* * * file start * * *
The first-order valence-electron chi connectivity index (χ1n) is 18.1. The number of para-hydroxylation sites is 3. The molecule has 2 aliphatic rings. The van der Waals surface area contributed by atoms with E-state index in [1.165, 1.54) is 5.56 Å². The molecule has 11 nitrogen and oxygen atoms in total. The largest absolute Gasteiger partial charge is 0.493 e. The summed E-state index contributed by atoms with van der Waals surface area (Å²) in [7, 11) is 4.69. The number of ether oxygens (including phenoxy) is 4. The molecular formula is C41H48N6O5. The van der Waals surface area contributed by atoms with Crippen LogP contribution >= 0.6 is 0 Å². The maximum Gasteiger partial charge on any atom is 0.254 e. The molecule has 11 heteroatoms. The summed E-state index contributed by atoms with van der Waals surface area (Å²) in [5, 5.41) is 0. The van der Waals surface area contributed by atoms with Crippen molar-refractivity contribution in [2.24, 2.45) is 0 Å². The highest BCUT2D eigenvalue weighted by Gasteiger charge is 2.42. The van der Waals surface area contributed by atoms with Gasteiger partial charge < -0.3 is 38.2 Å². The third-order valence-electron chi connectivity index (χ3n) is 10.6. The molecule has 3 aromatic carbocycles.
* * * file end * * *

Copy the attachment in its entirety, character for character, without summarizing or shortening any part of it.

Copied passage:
The first-order valence-electron chi connectivity index (χ1n) is 18.1. The number of para-hydroxylation sites is 3. The molecule has 2 aliphatic rings. The van der Waals surface area contributed by atoms with E-state index in [1.165, 1.54) is 5.56 Å². The molecule has 11 nitrogen and oxygen atoms in total. The largest absolute Gasteiger partial charge is 0.493 e. The summed E-state index contributed by atoms with van der Waals surface area (Å²) in [7, 11) is 4.69. The number of ether oxygens (including phenoxy) is 4. The molecular formula is C41H48N6O5. The van der Waals surface area contributed by atoms with Crippen LogP contribution >= 0.6 is 0 Å². The maximum Gasteiger partial charge on any atom is 0.254 e. The molecule has 11 heteroatoms. The summed E-state index contributed by atoms with van der Waals surface area (Å²) in [5, 5.41) is 0. The van der Waals surface area contributed by atoms with Crippen molar-refractivity contribution in [2.24, 2.45) is 0 Å². The highest BCUT2D eigenvalue weighted by Gasteiger charge is 2.42. The van der Waals surface area contributed by atoms with Gasteiger partial charge < -0.3 is 38.2 Å². The third-order valence-electron chi connectivity index (χ3n) is 10.6. The molecule has 3 aromatic carbocycles.